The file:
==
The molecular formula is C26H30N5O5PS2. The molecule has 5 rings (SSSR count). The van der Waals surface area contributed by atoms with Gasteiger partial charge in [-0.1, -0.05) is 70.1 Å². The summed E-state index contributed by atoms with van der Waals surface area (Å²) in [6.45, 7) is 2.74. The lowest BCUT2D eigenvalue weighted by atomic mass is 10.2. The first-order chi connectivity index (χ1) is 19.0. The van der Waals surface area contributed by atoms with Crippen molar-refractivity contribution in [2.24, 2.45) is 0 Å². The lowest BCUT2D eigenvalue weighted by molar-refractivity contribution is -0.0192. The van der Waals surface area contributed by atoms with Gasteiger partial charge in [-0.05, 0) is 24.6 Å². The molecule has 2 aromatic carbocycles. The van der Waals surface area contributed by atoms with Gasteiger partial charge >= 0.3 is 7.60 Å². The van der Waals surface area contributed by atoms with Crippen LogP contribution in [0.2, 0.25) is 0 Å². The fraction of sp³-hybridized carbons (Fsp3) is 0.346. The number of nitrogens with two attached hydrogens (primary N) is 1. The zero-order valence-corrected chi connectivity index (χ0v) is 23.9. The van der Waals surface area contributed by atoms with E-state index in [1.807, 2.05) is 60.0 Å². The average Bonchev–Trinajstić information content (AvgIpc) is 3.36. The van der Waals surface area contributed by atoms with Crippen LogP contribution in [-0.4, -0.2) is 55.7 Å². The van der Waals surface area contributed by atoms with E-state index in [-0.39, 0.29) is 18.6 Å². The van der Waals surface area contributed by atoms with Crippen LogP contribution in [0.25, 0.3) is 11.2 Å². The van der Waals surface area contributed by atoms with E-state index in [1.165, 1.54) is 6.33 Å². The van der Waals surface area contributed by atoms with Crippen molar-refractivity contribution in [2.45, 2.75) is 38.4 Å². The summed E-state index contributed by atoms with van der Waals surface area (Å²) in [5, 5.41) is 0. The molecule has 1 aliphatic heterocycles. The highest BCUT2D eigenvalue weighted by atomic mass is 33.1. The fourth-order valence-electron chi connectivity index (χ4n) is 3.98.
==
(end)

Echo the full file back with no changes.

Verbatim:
The molecular formula is C26H30N5O5PS2. The molecule has 5 rings (SSSR count). The van der Waals surface area contributed by atoms with Gasteiger partial charge in [-0.1, -0.05) is 70.1 Å². The summed E-state index contributed by atoms with van der Waals surface area (Å²) in [6.45, 7) is 2.74. The lowest BCUT2D eigenvalue weighted by atomic mass is 10.2. The first-order chi connectivity index (χ1) is 19.0. The van der Waals surface area contributed by atoms with Crippen molar-refractivity contribution in [2.24, 2.45) is 0 Å². The lowest BCUT2D eigenvalue weighted by molar-refractivity contribution is -0.0192. The van der Waals surface area contributed by atoms with Gasteiger partial charge in [-0.05, 0) is 24.6 Å². The molecule has 2 aromatic carbocycles. The van der Waals surface area contributed by atoms with Gasteiger partial charge >= 0.3 is 7.60 Å². The van der Waals surface area contributed by atoms with Crippen LogP contribution in [0.2, 0.25) is 0 Å². The fraction of sp³-hybridized carbons (Fsp3) is 0.346. The number of nitrogens with two attached hydrogens (primary N) is 1. The zero-order valence-corrected chi connectivity index (χ0v) is 23.9. The van der Waals surface area contributed by atoms with E-state index in [1.807, 2.05) is 60.0 Å². The average Bonchev–Trinajstić information content (AvgIpc) is 3.36. The van der Waals surface area contributed by atoms with Crippen LogP contribution in [-0.4, -0.2) is 55.7 Å². The van der Waals surface area contributed by atoms with E-state index in [-0.39, 0.29) is 18.6 Å². The van der Waals surface area contributed by atoms with Crippen LogP contribution in [0.25, 0.3) is 11.2 Å². The van der Waals surface area contributed by atoms with E-state index in [1.165, 1.54) is 6.33 Å². The van der Waals surface area contributed by atoms with Crippen molar-refractivity contribution in [2.45, 2.75) is 38.4 Å². The summed E-state index contributed by atoms with van der Waals surface area (Å²) in [5, 5.41) is 0. The molecule has 1 aliphatic heterocycles. The highest BCUT2D eigenvalue weighted by atomic mass is 33.1. The fourth-order valence-electron chi connectivity index (χ4n) is 3.98.